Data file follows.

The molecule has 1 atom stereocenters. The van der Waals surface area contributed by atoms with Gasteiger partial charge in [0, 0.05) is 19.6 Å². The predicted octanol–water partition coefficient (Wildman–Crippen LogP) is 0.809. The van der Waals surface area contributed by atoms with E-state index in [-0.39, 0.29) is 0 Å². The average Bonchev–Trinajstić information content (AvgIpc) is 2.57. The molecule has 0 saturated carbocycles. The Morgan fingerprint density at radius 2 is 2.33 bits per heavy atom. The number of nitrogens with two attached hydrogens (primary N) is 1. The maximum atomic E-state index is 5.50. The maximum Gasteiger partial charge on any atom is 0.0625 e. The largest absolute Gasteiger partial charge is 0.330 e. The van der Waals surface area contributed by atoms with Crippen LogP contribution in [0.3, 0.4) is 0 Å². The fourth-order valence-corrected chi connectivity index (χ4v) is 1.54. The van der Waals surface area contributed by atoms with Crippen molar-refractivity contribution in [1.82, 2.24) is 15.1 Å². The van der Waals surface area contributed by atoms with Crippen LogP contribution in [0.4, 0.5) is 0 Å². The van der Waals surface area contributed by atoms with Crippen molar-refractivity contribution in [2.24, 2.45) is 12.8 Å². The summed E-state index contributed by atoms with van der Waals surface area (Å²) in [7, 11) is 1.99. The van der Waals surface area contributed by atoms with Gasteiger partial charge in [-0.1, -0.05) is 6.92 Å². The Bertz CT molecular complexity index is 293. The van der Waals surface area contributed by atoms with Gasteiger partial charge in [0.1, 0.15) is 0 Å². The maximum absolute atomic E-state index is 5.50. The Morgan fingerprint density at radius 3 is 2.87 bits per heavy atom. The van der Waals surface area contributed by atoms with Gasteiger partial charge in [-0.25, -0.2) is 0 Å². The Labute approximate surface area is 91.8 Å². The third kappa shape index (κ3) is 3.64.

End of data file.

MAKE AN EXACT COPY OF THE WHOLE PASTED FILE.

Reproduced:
The molecule has 1 atom stereocenters. The van der Waals surface area contributed by atoms with Gasteiger partial charge in [0, 0.05) is 19.6 Å². The predicted octanol–water partition coefficient (Wildman–Crippen LogP) is 0.809. The van der Waals surface area contributed by atoms with E-state index in [-0.39, 0.29) is 0 Å². The average Bonchev–Trinajstić information content (AvgIpc) is 2.57. The molecule has 0 saturated carbocycles. The Morgan fingerprint density at radius 2 is 2.33 bits per heavy atom. The number of nitrogens with two attached hydrogens (primary N) is 1. The maximum atomic E-state index is 5.50. The maximum Gasteiger partial charge on any atom is 0.0625 e. The largest absolute Gasteiger partial charge is 0.330 e. The van der Waals surface area contributed by atoms with Crippen LogP contribution in [0.3, 0.4) is 0 Å². The fourth-order valence-corrected chi connectivity index (χ4v) is 1.54. The van der Waals surface area contributed by atoms with Crippen molar-refractivity contribution in [1.82, 2.24) is 15.1 Å². The van der Waals surface area contributed by atoms with Crippen LogP contribution in [0.4, 0.5) is 0 Å². The van der Waals surface area contributed by atoms with Crippen molar-refractivity contribution in [2.24, 2.45) is 12.8 Å². The summed E-state index contributed by atoms with van der Waals surface area (Å²) in [7, 11) is 1.99. The van der Waals surface area contributed by atoms with Gasteiger partial charge in [-0.1, -0.05) is 6.92 Å². The Bertz CT molecular complexity index is 293. The van der Waals surface area contributed by atoms with Gasteiger partial charge in [0.1, 0.15) is 0 Å². The maximum absolute atomic E-state index is 5.50. The Morgan fingerprint density at radius 3 is 2.87 bits per heavy atom. The van der Waals surface area contributed by atoms with Gasteiger partial charge in [-0.25, -0.2) is 0 Å². The Labute approximate surface area is 91.8 Å². The third kappa shape index (κ3) is 3.64.